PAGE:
I think often about how art photography fits into the future of photography in general. As an art photo student, I don't really have anything to do with the commercial side of photography and don't do it on the side (not that I have an issue with those that do). I photograph people because I want to do that and I'm sort of figuring out what I really want out of my work. Many of my fellow art photographers occupy an odd space. We make work with much different intent and (hopefully) vision than most other photographers, and technological changes affect us differently. Instagram and cellphone photos in general and just about everything else exists in an almost parallel universe in a way. Some of the photographs taken there are terrific, even if not shot with a particular artistic vision. Much of the rest is just noise, however interesting it can be sometimes. I think of Instagram as being the equivalent of 35mm cameras in the 1970s and 1980s. The picture quality is almost identical now (I refer to the quality most amateurs and snapshooters got, not professionals and high quality amateurs using the same cameras), and the only difference is that prints were common in those days and are rare now from cellphones.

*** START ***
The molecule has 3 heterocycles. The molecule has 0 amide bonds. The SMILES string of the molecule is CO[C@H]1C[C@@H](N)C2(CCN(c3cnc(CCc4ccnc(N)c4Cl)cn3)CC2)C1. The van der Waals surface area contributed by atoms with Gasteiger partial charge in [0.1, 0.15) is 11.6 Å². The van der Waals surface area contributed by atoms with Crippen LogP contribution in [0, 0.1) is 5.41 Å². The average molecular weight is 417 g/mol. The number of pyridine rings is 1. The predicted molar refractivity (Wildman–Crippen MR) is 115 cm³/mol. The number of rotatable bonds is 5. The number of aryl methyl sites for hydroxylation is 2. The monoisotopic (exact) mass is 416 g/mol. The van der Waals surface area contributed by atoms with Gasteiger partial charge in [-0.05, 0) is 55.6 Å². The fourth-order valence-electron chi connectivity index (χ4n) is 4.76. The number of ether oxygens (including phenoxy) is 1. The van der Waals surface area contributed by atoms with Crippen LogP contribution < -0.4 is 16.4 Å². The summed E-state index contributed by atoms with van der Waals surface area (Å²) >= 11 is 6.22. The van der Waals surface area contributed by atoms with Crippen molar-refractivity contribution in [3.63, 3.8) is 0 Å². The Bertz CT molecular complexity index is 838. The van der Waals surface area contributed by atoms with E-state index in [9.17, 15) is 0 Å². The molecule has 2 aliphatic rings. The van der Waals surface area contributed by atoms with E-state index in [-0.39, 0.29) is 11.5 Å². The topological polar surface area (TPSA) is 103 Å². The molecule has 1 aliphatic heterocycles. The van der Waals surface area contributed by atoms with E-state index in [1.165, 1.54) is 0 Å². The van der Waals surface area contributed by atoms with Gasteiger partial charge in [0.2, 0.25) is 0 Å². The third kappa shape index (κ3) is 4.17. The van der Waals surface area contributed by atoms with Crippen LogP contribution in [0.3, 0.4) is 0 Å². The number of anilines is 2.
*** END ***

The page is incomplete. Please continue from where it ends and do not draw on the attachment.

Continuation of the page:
For me as an art photographer, all I really want is to be able to use film to photograph people in a way of my choosing. I'm not sure how many more art photographers (actual and potential) there are now vs. a generation ago. There are probably more, given the advent of digital to allow people to experiment and gradually figure things out more cheaply, but at the same time, I think stylized photography that quickly turns into fodder for the usual places is much more common.

For people living in the small world I spend a lot of my time in, the changes both affect us a lot and not much at all. Film is still commonplace, some people use processes that were old at the beginning of the 20th century, and generally speaking, photographs and bodies of work are made with some kind of artistic intent, however loose it can be sometimes. Is our community so small, even taken altogether, that we don't even show up as a blip on the photographic radar? A "yes" answer to that wouldn't surprise me. Just sort of asking in general .